Perrysburg Heights center reopens to serve children PDF Print E-mail
Written by ALEX ASPACHER Sentinel Staff Writer   
Tuesday, 01 October 2013 09:51
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Pedro Ramirez (front), 12, and Tegan Rankin, 16, work at computers Monday afternoon at the Perrysburg Heights Community Center. (Photos: Shane Hughes/Sentinel-Tribune)
PERRYSBURG - Perrysburg Heights Community Center has reopened and continues to provide after-school tutoring and activities for children in the neighborhood.
When faced with an investigation by the Ohio Attorney General's Office last month, representatives of the community organization said the resulting attorney's fees would likely bankrupt the center; however, the group is pressing on with its goal of providing a haven for children to interact and learn.
"We're getting back to what I believe is SLps our mission here," said Jason Craig, treasurer for the Perrysburg Heights Community Association.
The organization had financial troubles even before a handful of residents wrote the attorney general's office, alleging the PHCA was being operated improperly. An attempt to cut expenses by eliminating its payroll and relying on volunteers led some to challenge the current board's commitment to the neighborhood.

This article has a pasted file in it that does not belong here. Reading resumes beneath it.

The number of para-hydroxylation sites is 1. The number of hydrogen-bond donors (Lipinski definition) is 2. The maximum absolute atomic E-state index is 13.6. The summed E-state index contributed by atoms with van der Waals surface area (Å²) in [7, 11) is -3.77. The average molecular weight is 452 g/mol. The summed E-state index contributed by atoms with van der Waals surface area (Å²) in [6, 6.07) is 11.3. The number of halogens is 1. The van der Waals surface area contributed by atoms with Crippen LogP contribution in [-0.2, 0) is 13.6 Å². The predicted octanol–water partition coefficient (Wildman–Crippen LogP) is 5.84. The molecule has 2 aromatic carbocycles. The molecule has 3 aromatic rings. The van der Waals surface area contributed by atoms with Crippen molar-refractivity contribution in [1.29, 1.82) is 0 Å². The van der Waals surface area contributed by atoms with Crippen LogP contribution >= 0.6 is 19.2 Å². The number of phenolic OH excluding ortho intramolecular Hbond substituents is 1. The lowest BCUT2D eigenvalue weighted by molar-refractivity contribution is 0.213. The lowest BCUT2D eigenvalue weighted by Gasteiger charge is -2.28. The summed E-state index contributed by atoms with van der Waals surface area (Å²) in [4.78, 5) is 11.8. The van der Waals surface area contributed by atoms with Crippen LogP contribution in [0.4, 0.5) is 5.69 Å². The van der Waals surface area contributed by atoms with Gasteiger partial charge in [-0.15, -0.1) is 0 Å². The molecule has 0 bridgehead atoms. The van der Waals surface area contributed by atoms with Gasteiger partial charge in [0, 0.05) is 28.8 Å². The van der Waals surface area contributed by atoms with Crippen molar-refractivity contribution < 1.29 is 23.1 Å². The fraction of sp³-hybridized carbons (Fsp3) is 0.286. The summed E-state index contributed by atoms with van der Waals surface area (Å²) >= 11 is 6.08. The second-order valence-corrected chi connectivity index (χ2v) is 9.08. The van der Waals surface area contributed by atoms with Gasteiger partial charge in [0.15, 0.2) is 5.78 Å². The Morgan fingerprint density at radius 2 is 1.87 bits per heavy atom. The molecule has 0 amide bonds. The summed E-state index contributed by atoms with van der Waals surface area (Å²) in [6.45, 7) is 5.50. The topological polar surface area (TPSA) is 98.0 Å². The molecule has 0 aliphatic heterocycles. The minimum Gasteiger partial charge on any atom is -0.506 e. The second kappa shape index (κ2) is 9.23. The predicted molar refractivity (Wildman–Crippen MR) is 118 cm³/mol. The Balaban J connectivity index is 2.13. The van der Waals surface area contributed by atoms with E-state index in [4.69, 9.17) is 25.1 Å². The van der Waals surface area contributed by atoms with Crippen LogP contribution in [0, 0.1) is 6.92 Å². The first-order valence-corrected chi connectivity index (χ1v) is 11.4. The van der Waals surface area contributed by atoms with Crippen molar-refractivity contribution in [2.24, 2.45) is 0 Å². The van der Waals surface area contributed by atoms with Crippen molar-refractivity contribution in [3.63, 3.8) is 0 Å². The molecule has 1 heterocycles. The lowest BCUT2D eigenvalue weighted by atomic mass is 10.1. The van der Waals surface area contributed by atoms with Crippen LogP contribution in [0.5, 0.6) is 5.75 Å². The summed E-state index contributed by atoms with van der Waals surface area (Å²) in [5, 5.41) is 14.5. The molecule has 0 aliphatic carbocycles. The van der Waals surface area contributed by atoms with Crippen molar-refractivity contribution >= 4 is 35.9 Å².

Craig said many of those who opposed him and other board members have returned to the fold, now convinced that they do indeed have the best interests of Perrysburg Heights at the forefront of their goals.
More than 20 children regularly visit the community center after school, not only to play games and have fun, but to improve their studies. There's currently an hour of tutoring each day, an offering Craig hopes to expand after a fundraising campaign that's about to get underway.
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(From left) Taylor Craig, 12, Tegan Rankin, 16, and Cameron Ramirez, 10, work on homework Monday afternoon at the Perrysburg Heights Community Center.
The group set a lofty goal of $50,000 this year to not only go toward operating expenses like utility bills, but also to hire additional tutors from the Perrysburg school system to offer more academic help.
Craig said the group is "bordering" on becoming self-sustaining as rentals of the building, booked at least once a day through May, should cover most costs. But it's still hurting for cash, and has put off hiring an attorney to deal with attempted sabotage of PHCA's festival in August and several contracted groups that did not show up.
Craig said a representative of the attorney general's office met with him, board President Jesse Spier and other board members last week to review evidence that "rebutted" some of the claims made against them.
There wasn't much feedback provided that day, he said, but they were shown several ways the board may be able to improve the way it operates and relates to the public.
Complaints made against PHCA last month centered around a lack of notice provided in advance of meetings, and claims that Spier had a conflict of interest as president and a renter of the community center for his Toledo Sport and Social Club.
Spier insists he rented the community center at the full rate and previously provided documentation to the Sentinel to assert that claim. He said a relationship between the two organizations is mutually beneficial.
Craig said he was told the investigation could take anywhere from two months to a full year to complete.
 

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